Knowledge Speaks – Wisdom Listens, Street Art In Athens, Greece
by Šarūnė Mac
Look around you. The world is full of empty canvases. Everywhere you turn are empty walls where beautiful pieces of art could be, but often these spaces are overlooked in favor of boring blank nothingness.
But fortunately for us there are artists out there who are determined to transform our world into the vibrant public art gallery that it deserves to be.
Take a look at these before and after pictures of spectacular street art to see what we mean.
Compiled by Bored Panda, the gallery serves to remind us of what our towns and cities could look like if only we used our imagination.
Fresh work by Ledo, En Masse, Miss Me & Waxhead. Photos by Lisa Sproull
Montreal is a street art paradise, with enormous talent, a collaborative spirit and a rising profile thanks in part to festivals like Under Pressure and Mural Fest.
While most artists enjoy the visibility that comes with finding a great spot, or the recognition from having their work disseminated online, sometimes artists just gotta create for art’s sake.
One such creative outpouring is going down right now in a secret location somewhere in the lower Plateau.
The three-level inner courtyard space has turned into a living gallery representing a who’s who of Montreal’s established and emerging street art community, including organizer TurtleCaps and 38 other participating artists such as En Masse, Starchild Stela, HoarKor, Kevin Ledo, Miss Me, Axe, Tava, X-Ray and MC Baldassari.
The project has been labelled Cabane à Sucre by organizer and NYC transplant TurtleCaps, in homage to a similar intervention called Surplus Candy that was conducted in his home city by NYC artist Hanksy — in that case, over 40 artists decked out a condemned East Village brownstone shortly before the whole structure was downed by the wrecking ball.
TurtleCaps suspects the Cabane à Sucres site will eventually meet a similar fate due to encroaching gentrification, and appreciates how the new collaboration is a way to bring the building back to life, if only briefly before its inevitable death.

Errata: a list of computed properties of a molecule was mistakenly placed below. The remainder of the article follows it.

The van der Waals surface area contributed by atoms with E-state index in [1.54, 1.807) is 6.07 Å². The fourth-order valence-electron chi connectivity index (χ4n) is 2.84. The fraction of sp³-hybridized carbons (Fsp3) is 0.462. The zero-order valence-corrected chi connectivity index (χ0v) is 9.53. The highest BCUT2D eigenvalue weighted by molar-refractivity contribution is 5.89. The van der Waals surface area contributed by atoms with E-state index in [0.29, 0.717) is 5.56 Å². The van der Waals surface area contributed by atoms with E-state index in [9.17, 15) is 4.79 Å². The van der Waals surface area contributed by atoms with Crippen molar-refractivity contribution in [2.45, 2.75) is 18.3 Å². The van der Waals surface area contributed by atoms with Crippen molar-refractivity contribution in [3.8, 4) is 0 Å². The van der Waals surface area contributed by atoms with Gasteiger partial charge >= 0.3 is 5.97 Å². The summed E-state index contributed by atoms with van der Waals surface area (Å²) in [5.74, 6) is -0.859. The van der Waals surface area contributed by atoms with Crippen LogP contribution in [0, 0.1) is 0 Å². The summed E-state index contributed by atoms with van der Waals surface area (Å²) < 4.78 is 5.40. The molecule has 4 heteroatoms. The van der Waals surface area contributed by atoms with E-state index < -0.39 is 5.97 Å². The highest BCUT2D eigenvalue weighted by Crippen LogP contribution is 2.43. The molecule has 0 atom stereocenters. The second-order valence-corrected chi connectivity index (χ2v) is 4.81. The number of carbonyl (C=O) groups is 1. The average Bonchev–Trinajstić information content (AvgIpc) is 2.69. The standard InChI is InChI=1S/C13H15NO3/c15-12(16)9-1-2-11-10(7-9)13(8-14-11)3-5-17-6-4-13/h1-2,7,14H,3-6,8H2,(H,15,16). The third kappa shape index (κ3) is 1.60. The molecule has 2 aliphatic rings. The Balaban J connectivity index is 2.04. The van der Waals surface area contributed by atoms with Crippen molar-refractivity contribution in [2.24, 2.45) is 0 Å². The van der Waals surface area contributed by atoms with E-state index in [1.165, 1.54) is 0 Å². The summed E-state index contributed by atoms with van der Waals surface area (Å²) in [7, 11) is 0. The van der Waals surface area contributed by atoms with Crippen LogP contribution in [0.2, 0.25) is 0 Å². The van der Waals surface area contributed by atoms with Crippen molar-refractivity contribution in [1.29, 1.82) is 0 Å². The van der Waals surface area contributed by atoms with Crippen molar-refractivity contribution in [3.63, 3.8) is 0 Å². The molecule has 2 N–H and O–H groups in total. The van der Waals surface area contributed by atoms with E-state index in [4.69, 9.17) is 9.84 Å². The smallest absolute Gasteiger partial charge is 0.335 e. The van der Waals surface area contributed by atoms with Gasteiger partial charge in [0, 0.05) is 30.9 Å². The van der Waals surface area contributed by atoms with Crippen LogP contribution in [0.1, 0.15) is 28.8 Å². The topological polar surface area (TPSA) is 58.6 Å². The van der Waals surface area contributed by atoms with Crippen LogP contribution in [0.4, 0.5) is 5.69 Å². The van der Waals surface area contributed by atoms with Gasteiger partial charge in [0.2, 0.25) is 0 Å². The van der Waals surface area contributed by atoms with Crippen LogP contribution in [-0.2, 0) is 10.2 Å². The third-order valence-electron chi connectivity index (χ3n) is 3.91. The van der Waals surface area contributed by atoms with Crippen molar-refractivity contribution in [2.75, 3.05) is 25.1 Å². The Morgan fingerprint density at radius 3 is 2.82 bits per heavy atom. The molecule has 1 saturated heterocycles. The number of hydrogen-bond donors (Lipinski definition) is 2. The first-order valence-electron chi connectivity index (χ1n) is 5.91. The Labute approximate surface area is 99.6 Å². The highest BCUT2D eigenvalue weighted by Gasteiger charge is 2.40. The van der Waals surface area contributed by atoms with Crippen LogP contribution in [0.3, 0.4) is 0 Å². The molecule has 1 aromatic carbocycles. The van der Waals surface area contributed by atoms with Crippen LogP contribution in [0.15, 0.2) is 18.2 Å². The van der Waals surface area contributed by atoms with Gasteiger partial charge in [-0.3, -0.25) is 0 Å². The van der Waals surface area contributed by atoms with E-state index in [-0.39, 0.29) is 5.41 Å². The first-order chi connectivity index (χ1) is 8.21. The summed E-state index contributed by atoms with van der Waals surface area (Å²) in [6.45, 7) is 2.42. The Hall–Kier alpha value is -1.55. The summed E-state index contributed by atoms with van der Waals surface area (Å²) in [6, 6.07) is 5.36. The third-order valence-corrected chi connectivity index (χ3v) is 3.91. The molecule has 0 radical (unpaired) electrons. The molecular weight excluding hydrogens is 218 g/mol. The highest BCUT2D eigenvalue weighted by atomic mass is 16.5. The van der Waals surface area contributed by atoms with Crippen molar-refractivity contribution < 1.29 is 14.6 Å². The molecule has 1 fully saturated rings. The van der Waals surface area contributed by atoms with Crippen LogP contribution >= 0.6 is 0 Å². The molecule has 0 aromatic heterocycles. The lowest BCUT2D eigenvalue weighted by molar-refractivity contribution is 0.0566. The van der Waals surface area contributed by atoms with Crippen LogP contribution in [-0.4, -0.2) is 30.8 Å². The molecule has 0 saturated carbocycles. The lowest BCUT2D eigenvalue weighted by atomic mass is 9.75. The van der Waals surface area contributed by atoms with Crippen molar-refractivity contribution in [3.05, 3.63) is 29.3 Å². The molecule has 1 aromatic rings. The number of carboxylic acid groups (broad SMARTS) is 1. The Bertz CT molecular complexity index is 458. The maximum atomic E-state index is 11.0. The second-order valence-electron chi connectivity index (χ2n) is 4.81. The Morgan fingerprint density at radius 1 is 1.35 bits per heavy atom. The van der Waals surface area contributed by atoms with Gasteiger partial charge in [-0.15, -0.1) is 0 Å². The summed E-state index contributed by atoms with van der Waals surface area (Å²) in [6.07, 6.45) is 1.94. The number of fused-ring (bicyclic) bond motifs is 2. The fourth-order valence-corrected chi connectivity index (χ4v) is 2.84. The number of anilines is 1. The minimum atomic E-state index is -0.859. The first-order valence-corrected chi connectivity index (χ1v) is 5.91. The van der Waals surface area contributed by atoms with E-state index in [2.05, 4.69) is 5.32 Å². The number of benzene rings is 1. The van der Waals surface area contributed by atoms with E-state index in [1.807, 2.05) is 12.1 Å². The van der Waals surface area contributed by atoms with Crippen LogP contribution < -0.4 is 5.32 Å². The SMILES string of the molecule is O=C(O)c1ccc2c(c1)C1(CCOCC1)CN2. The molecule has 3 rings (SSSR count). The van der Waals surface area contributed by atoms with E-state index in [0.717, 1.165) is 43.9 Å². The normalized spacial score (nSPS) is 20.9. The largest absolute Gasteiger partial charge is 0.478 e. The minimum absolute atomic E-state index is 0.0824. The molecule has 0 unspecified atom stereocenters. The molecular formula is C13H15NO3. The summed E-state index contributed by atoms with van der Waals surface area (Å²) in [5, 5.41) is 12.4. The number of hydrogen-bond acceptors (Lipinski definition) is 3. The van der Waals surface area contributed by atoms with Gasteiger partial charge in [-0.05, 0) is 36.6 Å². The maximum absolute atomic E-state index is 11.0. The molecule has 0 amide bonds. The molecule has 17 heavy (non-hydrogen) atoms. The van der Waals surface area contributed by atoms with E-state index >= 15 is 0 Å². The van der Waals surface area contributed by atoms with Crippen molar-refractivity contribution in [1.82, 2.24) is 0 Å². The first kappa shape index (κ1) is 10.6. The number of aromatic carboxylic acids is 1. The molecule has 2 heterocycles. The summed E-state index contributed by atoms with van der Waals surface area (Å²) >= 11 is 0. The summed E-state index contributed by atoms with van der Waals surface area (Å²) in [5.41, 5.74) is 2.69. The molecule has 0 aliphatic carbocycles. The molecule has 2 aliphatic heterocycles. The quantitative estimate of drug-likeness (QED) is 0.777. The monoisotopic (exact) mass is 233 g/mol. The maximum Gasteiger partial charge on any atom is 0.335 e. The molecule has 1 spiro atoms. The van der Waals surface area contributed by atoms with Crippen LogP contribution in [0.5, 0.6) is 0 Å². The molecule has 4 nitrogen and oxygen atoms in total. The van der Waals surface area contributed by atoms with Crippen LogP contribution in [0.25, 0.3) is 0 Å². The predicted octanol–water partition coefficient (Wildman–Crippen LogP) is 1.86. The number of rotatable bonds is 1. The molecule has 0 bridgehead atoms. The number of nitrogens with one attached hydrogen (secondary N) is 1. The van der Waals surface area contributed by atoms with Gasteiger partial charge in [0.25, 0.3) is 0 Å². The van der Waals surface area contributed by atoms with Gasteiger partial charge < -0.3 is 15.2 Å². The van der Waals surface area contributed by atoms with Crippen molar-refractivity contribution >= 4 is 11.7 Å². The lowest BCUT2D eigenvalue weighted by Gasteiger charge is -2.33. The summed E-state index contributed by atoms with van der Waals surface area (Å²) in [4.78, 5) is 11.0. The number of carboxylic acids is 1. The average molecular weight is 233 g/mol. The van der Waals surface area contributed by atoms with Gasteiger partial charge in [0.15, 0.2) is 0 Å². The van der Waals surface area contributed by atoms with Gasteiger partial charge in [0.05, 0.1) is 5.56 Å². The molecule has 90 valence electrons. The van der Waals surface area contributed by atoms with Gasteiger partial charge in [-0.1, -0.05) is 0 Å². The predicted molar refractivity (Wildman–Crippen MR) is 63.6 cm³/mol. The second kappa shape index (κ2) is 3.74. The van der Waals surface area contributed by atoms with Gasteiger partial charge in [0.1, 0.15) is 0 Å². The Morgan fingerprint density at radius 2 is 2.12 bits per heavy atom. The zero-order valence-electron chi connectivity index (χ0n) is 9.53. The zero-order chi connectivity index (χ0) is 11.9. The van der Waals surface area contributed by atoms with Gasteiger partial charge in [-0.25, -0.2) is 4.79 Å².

Have you ever felt like the ground was pulled from under your feet? Well, if you ever have the chance to walk on these sidewalks you will not only feel but see how it is to suddenly run out of ground to stand on.
All over the world there are street artists who create such incredible illusions that will truly stop you in your tracks. And the best part is, that the artistic illusion can be appreciated only from a certain angle.
The themes are countless and endless, but perhaps the ones that leave the biggest impression are the large-scale chasms.
This imaginative way of showing you what could be under your feet is refreshing and for some even terrifying, but it is certainly a lovely way to shaken up your everyday routine.
World famous graffiti artist Inkie got the spray cans out during a visit to the Custard Factory in Birmingham to campaign for the upcoming City of Colours Street Art Festival.
Inkie is one of the most renowned UK graffiti artists to have emerged from the 1980s Bristol Scene – where he finished second in the 1989 World Street Art Championship painting – alongside 3D and Banksy.
From large murals to quirky canvases the City of Colours festival took place across a number of venues to show off what street art has to offer.